It’s the end of an era, President Obama’s term is over and we’re living under Trump rule now. Candidates of all stripes can learn from example of what to do after the campaign or elected office ends.
From Bernie Sanders and Hillary Clinton to a city council race, what you do with your website, email list and social media after Election Day is crucial to your political future– if you want one.
Sanders has taken a popular route — similar to the one Howard Dean took after 2004 — by shifting his campaign over to a new organization. Dean for America became Democracy for America, and the Sanders campaign has become Our Revolution. That makes sense for a presidential-level campaign, with volunteers and resources in all 50 states. Note that Sanders isn’t necessarily prepping to run again, unlike Ted Cruz, who is keeping his campaign more or less under direct control. The Sanders social media accounts are still active and in his voice, which makes sense because he’s built an audience he wants to maintain engagement with.
Hillary Clinton has mostly stepped off the stage, which means the HFA infrastructure she’s built is sitting there unused. She’s slowly started tweeting again, but the future for her (and her campaign) is unclear.
Barack Obama’s OFA infrastructure has revved up after January 20, with on-the-ground organizing of events and his own social media accounts picking up activity. He may be one of the most active former presidents we’ve seen, as his legacy is directly threatened by Trump.
What you can learn from this is that your supporter base is invaluable. But you must keep in touch. Keep emailing your list periodically, keep your social media accounts active to keep your relationship with your supporters alive. It may or may not make sense to transfer your infrastructure to a separate organization, but either way it needs to be maintained.
Make sure that you have full access to everything before the campaign formally ends – if other people were posting to social media and on the website, sending mass emails for the campaign, you will want to make sure you have all logins and passwords to continue, and any instructions needed to operate the mass email software or update the website.
Aim for at least one email a month, if you can, to keep people up to date on what you’re doing on the issues you campaigned on. Social media updates should be more frequent than that – if you don’t have time to put a lot of content out on Facebook and Twitter, perhaps link the two so content is cross-posted. This isn’t generally a good idea, but it’ll do in a pinch.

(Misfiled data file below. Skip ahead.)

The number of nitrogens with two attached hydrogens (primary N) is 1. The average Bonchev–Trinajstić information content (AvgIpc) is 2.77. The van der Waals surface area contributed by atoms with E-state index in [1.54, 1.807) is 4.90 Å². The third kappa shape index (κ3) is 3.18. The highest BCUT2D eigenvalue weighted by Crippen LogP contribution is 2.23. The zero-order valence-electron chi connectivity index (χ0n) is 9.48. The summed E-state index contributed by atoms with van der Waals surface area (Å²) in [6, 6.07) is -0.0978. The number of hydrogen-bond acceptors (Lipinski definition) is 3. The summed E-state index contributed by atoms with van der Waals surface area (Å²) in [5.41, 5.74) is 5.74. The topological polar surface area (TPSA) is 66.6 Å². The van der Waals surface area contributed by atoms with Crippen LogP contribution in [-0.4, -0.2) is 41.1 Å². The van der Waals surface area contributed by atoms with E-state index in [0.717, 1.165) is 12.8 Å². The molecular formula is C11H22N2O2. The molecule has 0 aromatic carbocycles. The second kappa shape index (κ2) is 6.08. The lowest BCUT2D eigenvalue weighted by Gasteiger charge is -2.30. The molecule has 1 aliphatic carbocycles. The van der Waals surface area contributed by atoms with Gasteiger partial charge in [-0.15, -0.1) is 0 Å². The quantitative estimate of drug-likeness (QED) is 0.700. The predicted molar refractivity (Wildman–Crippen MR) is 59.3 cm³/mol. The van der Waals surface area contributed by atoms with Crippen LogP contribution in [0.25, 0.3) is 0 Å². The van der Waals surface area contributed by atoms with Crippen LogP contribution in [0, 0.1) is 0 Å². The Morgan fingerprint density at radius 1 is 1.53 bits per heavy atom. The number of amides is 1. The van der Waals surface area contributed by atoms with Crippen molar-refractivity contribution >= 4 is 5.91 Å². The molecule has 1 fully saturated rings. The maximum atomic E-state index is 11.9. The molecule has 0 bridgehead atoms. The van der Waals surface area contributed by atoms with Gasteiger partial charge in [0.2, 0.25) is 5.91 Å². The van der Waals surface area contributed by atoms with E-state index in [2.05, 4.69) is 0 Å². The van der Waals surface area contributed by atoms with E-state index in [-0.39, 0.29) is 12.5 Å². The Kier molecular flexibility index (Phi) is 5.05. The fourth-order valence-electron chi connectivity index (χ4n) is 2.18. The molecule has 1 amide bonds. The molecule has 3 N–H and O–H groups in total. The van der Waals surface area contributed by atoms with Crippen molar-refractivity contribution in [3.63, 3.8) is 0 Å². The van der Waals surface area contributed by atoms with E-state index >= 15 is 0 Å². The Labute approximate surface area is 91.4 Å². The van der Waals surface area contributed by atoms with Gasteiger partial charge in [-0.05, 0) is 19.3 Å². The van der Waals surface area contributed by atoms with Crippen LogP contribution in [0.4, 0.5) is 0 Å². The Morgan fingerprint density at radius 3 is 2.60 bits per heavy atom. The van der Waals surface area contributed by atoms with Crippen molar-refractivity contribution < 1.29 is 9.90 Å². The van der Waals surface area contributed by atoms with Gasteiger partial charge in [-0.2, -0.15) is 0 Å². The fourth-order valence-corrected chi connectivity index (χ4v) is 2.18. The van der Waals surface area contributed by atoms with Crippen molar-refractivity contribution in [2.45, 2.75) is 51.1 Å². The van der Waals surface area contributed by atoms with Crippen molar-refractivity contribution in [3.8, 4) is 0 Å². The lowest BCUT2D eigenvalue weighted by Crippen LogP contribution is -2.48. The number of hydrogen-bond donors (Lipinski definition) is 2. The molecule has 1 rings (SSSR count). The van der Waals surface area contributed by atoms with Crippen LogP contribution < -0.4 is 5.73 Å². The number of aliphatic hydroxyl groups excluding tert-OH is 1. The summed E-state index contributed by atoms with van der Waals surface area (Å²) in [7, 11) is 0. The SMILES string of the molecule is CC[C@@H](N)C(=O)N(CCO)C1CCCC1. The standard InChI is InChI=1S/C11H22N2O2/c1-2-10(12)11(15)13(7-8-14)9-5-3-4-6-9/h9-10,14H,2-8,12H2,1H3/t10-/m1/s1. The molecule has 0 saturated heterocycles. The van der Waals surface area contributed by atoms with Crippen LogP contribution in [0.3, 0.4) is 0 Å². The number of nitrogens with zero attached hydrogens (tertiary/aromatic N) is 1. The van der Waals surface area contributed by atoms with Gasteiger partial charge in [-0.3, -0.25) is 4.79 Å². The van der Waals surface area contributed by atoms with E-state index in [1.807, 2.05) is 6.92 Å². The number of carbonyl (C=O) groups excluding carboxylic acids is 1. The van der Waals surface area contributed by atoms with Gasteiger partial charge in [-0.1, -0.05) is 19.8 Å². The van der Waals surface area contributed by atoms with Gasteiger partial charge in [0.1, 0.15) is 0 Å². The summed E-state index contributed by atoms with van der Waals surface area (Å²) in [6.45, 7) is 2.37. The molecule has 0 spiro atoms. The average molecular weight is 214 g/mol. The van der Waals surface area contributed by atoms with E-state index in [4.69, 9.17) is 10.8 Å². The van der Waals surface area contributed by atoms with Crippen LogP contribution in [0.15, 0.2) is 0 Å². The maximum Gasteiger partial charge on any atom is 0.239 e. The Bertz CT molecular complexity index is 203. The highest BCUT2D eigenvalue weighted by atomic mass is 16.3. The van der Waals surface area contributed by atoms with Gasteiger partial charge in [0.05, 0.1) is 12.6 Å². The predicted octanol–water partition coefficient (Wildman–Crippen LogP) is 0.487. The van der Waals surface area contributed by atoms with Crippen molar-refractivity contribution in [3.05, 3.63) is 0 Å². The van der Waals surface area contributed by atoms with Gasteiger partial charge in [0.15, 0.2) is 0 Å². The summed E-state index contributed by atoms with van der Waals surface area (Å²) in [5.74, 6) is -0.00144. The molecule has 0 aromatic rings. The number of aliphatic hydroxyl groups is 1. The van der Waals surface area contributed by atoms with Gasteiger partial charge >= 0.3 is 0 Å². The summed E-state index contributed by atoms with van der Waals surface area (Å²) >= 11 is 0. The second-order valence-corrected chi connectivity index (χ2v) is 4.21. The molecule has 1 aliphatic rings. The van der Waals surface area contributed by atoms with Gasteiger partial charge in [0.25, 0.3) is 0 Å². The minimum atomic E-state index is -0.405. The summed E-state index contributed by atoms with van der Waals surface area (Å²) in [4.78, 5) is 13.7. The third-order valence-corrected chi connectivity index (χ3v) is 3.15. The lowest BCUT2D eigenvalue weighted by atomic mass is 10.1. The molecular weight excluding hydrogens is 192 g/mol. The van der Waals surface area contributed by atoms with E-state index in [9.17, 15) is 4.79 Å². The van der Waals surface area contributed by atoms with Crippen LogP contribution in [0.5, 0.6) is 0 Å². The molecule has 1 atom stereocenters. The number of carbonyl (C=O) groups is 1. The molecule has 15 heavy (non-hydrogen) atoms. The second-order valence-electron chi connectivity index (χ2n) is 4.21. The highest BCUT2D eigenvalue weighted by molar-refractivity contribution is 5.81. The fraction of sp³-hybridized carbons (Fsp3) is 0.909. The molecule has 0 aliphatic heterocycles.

Make sure to tidy up the campaign website so it has current content info, and old campaign info is hidden or gone. The site itself should be evergreen enough to carry on for another year or two without touching. Make sure the domain name and website hosting is renewed, and the contact info for the registration goes to a real person so it doesn’t slip through the cracks and get captured by spammers (or an opponent).
Finally, be sure to shut down any online fundraising pages, remove donate buttons and links from the website and social media so you don’t need to deal with contribution refunds after the fact.
If all this digital infrastructure is properly maintained, you will have a real boost up when running for office in the future. Or for changing the world as an activist outside the system.
With a new year almost upon us, it’s time to take digital stock. Whenever I begin working with a new organization, I start by evaluating where they’re at digitally. I’ve walked into a campaign before to find out that email signups on the website are going nowhere! Or that fundraising is a separate system and online donors are not integrated into your mass email stream. Perhaps the campaign has an old Twitter handle from four years ago, and nobody knows the password anymore. Or somebody is squatting on the domain name of your organization because nobody renewed it. Without taking a thorough top-down look, it’s easy for things to slip through the cracks – especially if the organization or campaign has been on digital autopilot for awhile.